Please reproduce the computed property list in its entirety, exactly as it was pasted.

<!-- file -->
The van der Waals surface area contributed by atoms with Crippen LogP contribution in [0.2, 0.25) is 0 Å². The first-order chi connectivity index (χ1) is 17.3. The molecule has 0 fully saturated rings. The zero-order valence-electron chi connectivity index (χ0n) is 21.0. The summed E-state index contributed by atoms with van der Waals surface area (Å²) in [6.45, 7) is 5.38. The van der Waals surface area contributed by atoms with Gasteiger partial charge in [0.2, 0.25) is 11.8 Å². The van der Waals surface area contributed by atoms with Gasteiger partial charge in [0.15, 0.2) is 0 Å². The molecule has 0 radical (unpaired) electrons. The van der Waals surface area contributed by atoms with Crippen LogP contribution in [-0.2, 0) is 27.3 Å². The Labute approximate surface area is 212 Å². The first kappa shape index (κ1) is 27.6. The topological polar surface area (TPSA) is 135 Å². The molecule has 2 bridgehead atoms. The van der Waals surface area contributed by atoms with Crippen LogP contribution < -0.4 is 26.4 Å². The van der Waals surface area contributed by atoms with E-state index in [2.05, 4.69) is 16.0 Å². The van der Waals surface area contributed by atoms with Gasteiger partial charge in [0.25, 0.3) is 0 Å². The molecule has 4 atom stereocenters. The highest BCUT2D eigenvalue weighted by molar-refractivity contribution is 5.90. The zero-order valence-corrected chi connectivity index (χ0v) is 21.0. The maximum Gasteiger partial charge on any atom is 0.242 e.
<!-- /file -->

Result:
The van der Waals surface area contributed by atoms with Crippen LogP contribution in [0.2, 0.25) is 0 Å². The first-order chi connectivity index (χ1) is 17.3. The molecule has 0 fully saturated rings. The zero-order valence-electron chi connectivity index (χ0n) is 21.0. The summed E-state index contributed by atoms with van der Waals surface area (Å²) in [6.45, 7) is 5.38. The van der Waals surface area contributed by atoms with Gasteiger partial charge in [0.2, 0.25) is 11.8 Å². The van der Waals surface area contributed by atoms with Gasteiger partial charge in [0.15, 0.2) is 0 Å². The molecule has 0 radical (unpaired) electrons. The van der Waals surface area contributed by atoms with Crippen LogP contribution in [-0.2, 0) is 27.3 Å². The Labute approximate surface area is 212 Å². The first kappa shape index (κ1) is 27.6. The topological polar surface area (TPSA) is 135 Å². The molecule has 2 bridgehead atoms. The van der Waals surface area contributed by atoms with Crippen LogP contribution < -0.4 is 26.4 Å². The van der Waals surface area contributed by atoms with E-state index in [2.05, 4.69) is 16.0 Å². The van der Waals surface area contributed by atoms with Gasteiger partial charge in [0.25, 0.3) is 0 Å². The molecule has 4 atom stereocenters. The highest BCUT2D eigenvalue weighted by molar-refractivity contribution is 5.90. The zero-order valence-corrected chi connectivity index (χ0v) is 21.0. The maximum Gasteiger partial charge on any atom is 0.242 e.